• There’s probably something wrong somewhere in the exhaust system.
  • That pesky neighbor kid stuffed his lunch bag in the tailpipe.
  • No, but it’ll probably be expensive.

The exhaust system can reveal a lot about how your car is running. Do you know what it means when blue smoke is coming from the tailpipe?

  • It means there’s something wrong with the O2 sensor.
  • It means the car is burning oil.
  • It means the exhaust bearings need to be replaced.

Now that we know what blue exhaust smoke means, what about black exhaust clouds?

  • It doesn’t mean anything -- that’s the normal color.
  • It means the car is burning oil.
  • It means there’s something wrong with the O2 sensor.

What should you do if you hear a loud grinding noise when you step on the brakes?

  • Reach down and take the kids’ toys out from under the brake pedal.
  • Turn up the radio and forget about it.
  • Take the car to the mechanic and have him (or her) check the brake pads for wear.

Have you noticed a lag when you step on the throttle? If the engine revs really high, and it feels like the rest of the car is struggling to catch up, it could be a problem with:

  • The transmission
  • The wheel bearings
  • The supercharger

If trying to steer your car in a crowded parking lot is like going to the gym for an upper-body workout, what's wrong? And does a mechanic need to get involved?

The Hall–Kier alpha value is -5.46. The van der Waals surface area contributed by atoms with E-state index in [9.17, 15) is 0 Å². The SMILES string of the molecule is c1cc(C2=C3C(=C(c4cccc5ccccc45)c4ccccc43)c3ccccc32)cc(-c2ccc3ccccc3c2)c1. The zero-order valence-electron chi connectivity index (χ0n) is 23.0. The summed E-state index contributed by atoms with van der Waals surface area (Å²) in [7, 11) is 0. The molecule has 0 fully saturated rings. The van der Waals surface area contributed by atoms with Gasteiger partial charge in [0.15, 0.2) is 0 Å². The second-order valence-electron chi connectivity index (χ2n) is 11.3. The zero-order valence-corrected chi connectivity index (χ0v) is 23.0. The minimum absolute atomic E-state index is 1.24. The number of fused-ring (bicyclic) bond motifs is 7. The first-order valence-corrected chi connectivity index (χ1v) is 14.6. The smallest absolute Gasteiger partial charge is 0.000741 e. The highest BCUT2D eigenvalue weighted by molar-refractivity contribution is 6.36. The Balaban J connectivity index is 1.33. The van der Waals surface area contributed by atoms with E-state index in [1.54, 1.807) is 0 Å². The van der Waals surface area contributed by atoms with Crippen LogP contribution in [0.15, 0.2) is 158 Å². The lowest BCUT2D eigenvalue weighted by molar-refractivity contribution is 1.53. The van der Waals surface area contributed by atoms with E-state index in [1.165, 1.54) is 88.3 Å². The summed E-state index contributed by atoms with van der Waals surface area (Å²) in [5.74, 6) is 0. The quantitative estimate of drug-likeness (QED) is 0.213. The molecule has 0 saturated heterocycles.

• The steering wheel probably needs to be replaced.
  • The power steering fluid is probably low.
  • The alignment probably needs to be loosened.

Often, an auto mechanic can help out when you might think you know the source of the problem, but you’re still not positive. In the previous question, you learned that a lack of power steering fluid can make it difficult to steer your car at slow speeds. But similar symptoms can mean different things. What might be wrong if your car is dragging to one side?

  • The brakes are sticking on one side.
  • The car needs a new equilibrium.
  • It’s fine -- it’s just how the road is sloped.

There’s something wrong somewhere in your car's electrical system -- the battery drains rapidly, the alternator whines or maybe the lights flicker randomly. Do you have a test light and a voltmeter in your toolbox? And do you know how to use them?

  • Of course
  • Nope
  • Those aren’t real tools -- this is a trick question.